Tuesday, 10 December 2013

Chapter 13. Of Camp Two, and the Tuglay

“We are,” said Dede, “near the east side of a giant crater in the ground. It is roughly circular, and about two kilometres across. It is hundreds of metres to the bottom. I couldn’t see anything down there.

“To the south side, there is a mechanism, which looks like an elevator down into the crater. To the west, there is a house, looking a little like ours, but much smaller. And beside it, a small pavilion. It is very hot there. And I saw a sleek, black ’mobile parked next to the house.

“To the north,” Dede continued, “I found nothing but rocks and sand.

“I come out of Indonesia,” said Dede finally, “and I find hot weather comfortable. But here on Perinent, it is hotter – and drier – than I am used to. I like it already.”

“Good work, Dede,” I said. Then, “Gabriel, what can you tell us about Perinent and about our camp?”

“It is now early summer in this latitude,” said Gabriel. “This is dry season here. It will get hotter. Some days it will reach up to forty or even forty-five of your Celsius degrees. But then, there will be the Time of Storms, and afterwards it will be cooler. The Perinent year is about three-quarters the length of the year on Earth.

“As to Dede’s report, the crater he describes is the Punishment Pit. There we will place all those you Pull here for retributive justice. There are four beings called Cherubim, who rule the Pit. They have four legs. And they are blue. Do not touch them! – you will get a bad electric shock.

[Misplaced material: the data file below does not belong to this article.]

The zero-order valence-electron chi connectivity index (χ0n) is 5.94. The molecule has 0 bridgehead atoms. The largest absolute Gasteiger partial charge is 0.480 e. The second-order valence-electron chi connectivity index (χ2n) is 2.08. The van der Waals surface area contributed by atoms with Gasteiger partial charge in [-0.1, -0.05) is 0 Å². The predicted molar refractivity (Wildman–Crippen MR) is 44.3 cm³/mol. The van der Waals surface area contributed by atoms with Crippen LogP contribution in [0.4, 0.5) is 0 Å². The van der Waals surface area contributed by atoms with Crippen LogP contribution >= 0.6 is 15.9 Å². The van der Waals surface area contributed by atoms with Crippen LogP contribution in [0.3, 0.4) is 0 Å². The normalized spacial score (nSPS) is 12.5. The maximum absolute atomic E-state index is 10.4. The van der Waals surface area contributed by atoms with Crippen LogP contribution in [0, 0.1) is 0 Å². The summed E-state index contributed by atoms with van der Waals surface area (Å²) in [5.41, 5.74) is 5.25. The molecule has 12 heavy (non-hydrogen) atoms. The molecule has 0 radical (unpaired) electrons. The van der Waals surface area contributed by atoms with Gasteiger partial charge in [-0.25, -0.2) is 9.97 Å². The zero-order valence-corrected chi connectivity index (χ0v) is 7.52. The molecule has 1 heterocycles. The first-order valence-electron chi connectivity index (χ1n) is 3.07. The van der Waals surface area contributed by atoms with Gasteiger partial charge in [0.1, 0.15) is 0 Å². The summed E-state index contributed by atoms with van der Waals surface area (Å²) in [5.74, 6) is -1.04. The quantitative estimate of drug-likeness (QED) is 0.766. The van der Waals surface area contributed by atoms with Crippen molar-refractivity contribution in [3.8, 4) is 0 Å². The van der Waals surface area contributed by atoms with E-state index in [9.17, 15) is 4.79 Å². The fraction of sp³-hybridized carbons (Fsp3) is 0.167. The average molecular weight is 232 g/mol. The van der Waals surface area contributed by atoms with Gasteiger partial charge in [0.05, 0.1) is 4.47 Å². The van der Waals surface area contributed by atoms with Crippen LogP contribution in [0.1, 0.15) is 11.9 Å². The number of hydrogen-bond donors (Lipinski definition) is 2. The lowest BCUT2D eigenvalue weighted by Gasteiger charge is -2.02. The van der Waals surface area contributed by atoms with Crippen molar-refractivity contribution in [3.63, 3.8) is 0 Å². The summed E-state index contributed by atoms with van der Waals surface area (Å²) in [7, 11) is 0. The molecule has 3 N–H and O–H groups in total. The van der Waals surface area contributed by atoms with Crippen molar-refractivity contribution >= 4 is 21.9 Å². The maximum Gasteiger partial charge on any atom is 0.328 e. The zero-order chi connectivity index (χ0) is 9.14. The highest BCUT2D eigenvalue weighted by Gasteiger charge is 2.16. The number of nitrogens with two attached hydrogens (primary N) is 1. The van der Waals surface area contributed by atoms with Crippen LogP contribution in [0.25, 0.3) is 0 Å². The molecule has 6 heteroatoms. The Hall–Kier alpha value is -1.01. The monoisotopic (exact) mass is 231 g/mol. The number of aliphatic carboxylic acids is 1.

“And the house on the west side is Harv’I’s. He is the local project manager. Neil, you will need to spend much time with him.”

It was my turn to lead. “I asked some of you,” I said, “to report on the facilities you have for doing the jobs you volunteered for. Ray, Jenna and Marie, this dinner proves that both your cooking skills, and the kitchen facilities the Seraphim have provided us, are excellent. But is there anything more you would like, to make your job easier?”

Jenna said, “Every implement we managed to use in the kitchen worked well. The Aga Khan is superb. But some of the machines, we can’t work out how to use them. And others, we can’t even work out what they are for. We presume they are made by the Seraphim, like the Aga. Gabriel, can you explain these machines to us?”

“I, no,” said Gabriel. “Michael is better than I am at cooking. But the answers you seek can be found in the Pedia. I will help you find them tomorrow.”

“Ben?” I asked.

“I transferred a good stock of wine to the bar in this room,” said Ben. “I found the cool-room underneath, but I couldn’t work out how to turn the cooling on. That is why all the wine we have tonight” – looking around at the bottles on the table, some fuller, some emptier – “is red.”

“Another for the Pedia?” I asked Gabriel. “No, I know how to turn the cooler on,” he said. “I will show Ben right after dinner.”

Shami reported that she had found a good stock of robes in various sizes, as well as plenty of bed-linen and underwear, and a good variety of socks and shoes. Most of the robes were white, but about one in seven were of different colours. “Sunday best?” asked Ben, and everyone laughed, except Gabriel, who said, “Yes, we Seraphim wear different robes on special days. We thought it good to try to replicate this custom here.”

Shami reported that she had started a catalogue of what she had. “I think I am about half way through,” she said. “And I haven’t tried the laundry machine – because there are no dirties yet!”